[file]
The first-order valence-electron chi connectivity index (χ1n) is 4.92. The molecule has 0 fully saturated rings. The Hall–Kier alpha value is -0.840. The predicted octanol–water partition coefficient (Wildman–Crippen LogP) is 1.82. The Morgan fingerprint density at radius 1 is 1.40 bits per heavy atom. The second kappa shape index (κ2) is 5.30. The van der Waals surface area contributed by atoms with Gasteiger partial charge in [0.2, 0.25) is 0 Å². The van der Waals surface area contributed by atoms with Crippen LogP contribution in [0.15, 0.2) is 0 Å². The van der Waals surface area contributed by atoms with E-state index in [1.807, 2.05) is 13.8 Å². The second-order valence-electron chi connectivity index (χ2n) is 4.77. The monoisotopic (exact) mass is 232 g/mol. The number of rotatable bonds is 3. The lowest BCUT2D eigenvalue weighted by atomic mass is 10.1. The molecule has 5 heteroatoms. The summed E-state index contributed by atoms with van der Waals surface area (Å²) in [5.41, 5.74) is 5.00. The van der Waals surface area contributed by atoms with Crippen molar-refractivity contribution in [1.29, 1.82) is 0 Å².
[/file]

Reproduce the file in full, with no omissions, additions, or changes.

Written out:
The first-order valence-electron chi connectivity index (χ1n) is 4.92. The molecule has 0 fully saturated rings. The Hall–Kier alpha value is -0.840. The predicted octanol–water partition coefficient (Wildman–Crippen LogP) is 1.82. The Morgan fingerprint density at radius 1 is 1.40 bits per heavy atom. The second kappa shape index (κ2) is 5.30. The van der Waals surface area contributed by atoms with Gasteiger partial charge in [0.2, 0.25) is 0 Å². The van der Waals surface area contributed by atoms with Crippen LogP contribution in [0.15, 0.2) is 0 Å². The van der Waals surface area contributed by atoms with E-state index in [1.807, 2.05) is 13.8 Å². The second-order valence-electron chi connectivity index (χ2n) is 4.77. The monoisotopic (exact) mass is 232 g/mol. The number of rotatable bonds is 3. The lowest BCUT2D eigenvalue weighted by atomic mass is 10.1. The molecule has 5 heteroatoms. The summed E-state index contributed by atoms with van der Waals surface area (Å²) in [5.41, 5.74) is 5.00. The van der Waals surface area contributed by atoms with Crippen molar-refractivity contribution in [1.29, 1.82) is 0 Å².